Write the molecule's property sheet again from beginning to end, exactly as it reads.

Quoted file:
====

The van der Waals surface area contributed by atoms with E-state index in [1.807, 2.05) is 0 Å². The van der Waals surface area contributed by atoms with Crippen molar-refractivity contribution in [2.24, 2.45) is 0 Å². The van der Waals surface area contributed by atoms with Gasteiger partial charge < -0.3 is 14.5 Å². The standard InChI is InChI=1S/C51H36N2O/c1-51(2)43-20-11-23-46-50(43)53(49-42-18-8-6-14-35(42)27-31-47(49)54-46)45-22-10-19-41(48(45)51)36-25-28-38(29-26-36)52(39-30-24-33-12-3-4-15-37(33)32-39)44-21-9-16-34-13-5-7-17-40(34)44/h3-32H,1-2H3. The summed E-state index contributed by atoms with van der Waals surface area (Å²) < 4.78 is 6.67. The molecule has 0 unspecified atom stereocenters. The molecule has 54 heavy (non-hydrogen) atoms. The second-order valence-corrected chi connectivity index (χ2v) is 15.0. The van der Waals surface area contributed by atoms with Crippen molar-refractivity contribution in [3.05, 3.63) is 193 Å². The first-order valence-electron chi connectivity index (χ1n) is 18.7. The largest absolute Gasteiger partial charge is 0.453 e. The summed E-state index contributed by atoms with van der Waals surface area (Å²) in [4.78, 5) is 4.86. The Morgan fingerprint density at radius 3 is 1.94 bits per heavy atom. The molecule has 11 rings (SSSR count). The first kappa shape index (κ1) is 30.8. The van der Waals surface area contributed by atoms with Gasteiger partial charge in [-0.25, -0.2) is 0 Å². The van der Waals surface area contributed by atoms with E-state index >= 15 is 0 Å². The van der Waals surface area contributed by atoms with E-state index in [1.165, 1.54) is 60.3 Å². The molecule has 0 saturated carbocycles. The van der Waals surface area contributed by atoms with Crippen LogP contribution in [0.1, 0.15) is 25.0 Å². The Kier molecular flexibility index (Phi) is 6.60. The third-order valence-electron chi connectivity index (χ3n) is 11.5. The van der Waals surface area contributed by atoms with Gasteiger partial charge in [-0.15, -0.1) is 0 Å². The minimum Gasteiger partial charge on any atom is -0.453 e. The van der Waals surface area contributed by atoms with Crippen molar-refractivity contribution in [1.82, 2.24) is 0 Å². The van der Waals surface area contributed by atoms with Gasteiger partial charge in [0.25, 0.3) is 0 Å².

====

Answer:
The van der Waals surface area contributed by atoms with E-state index in [1.807, 2.05) is 0 Å². The van der Waals surface area contributed by atoms with Crippen molar-refractivity contribution in [2.24, 2.45) is 0 Å². The van der Waals surface area contributed by atoms with Gasteiger partial charge < -0.3 is 14.5 Å². The standard InChI is InChI=1S/C51H36N2O/c1-51(2)43-20-11-23-46-50(43)53(49-42-18-8-6-14-35(42)27-31-47(49)54-46)45-22-10-19-41(48(45)51)36-25-28-38(29-26-36)52(39-30-24-33-12-3-4-15-37(33)32-39)44-21-9-16-34-13-5-7-17-40(34)44/h3-32H,1-2H3. The summed E-state index contributed by atoms with van der Waals surface area (Å²) < 4.78 is 6.67. The molecule has 0 unspecified atom stereocenters. The molecule has 54 heavy (non-hydrogen) atoms. The second-order valence-corrected chi connectivity index (χ2v) is 15.0. The van der Waals surface area contributed by atoms with Crippen molar-refractivity contribution in [3.05, 3.63) is 193 Å². The first-order valence-electron chi connectivity index (χ1n) is 18.7. The largest absolute Gasteiger partial charge is 0.453 e. The summed E-state index contributed by atoms with van der Waals surface area (Å²) in [4.78, 5) is 4.86. The Morgan fingerprint density at radius 3 is 1.94 bits per heavy atom. The molecule has 11 rings (SSSR count). The first kappa shape index (κ1) is 30.8. The van der Waals surface area contributed by atoms with Gasteiger partial charge in [-0.25, -0.2) is 0 Å². The van der Waals surface area contributed by atoms with E-state index >= 15 is 0 Å². The van der Waals surface area contributed by atoms with E-state index in [1.165, 1.54) is 60.3 Å². The molecule has 0 saturated carbocycles. The van der Waals surface area contributed by atoms with Crippen LogP contribution in [0.1, 0.15) is 25.0 Å². The Kier molecular flexibility index (Phi) is 6.60. The third-order valence-electron chi connectivity index (χ3n) is 11.5. The van der Waals surface area contributed by atoms with Gasteiger partial charge in [-0.15, -0.1) is 0 Å². The minimum Gasteiger partial charge on any atom is -0.453 e. The van der Waals surface area contributed by atoms with Crippen molar-refractivity contribution in [1.82, 2.24) is 0 Å². The van der Waals surface area contributed by atoms with Gasteiger partial charge in [0.25, 0.3) is 0 Å².